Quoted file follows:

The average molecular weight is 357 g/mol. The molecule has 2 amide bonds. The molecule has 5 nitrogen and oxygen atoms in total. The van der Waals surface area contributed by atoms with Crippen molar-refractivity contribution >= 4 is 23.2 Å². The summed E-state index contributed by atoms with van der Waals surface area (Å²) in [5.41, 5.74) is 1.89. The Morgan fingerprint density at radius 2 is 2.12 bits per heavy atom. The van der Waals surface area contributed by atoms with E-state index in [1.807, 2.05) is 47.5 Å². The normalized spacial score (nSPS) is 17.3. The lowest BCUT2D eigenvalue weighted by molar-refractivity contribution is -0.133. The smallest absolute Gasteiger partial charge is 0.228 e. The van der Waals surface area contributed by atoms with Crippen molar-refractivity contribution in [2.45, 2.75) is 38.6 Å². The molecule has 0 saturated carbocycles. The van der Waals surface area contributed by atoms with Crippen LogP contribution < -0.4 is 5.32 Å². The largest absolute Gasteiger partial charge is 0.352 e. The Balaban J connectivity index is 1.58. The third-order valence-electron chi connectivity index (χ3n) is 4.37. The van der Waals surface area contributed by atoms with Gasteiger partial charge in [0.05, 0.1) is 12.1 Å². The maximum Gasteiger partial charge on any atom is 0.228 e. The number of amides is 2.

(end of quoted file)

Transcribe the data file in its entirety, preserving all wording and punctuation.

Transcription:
The average molecular weight is 357 g/mol. The molecule has 2 amide bonds. The molecule has 5 nitrogen and oxygen atoms in total. The van der Waals surface area contributed by atoms with Crippen molar-refractivity contribution >= 4 is 23.2 Å². The summed E-state index contributed by atoms with van der Waals surface area (Å²) in [5.41, 5.74) is 1.89. The Morgan fingerprint density at radius 2 is 2.12 bits per heavy atom. The van der Waals surface area contributed by atoms with E-state index in [1.807, 2.05) is 47.5 Å². The normalized spacial score (nSPS) is 17.3. The lowest BCUT2D eigenvalue weighted by molar-refractivity contribution is -0.133. The smallest absolute Gasteiger partial charge is 0.228 e. The van der Waals surface area contributed by atoms with Crippen molar-refractivity contribution in [2.45, 2.75) is 38.6 Å². The molecule has 0 saturated carbocycles. The van der Waals surface area contributed by atoms with Crippen LogP contribution < -0.4 is 5.32 Å². The largest absolute Gasteiger partial charge is 0.352 e. The Balaban J connectivity index is 1.58. The third-order valence-electron chi connectivity index (χ3n) is 4.37. The van der Waals surface area contributed by atoms with Gasteiger partial charge in [0.05, 0.1) is 12.1 Å². The maximum Gasteiger partial charge on any atom is 0.228 e. The number of amides is 2.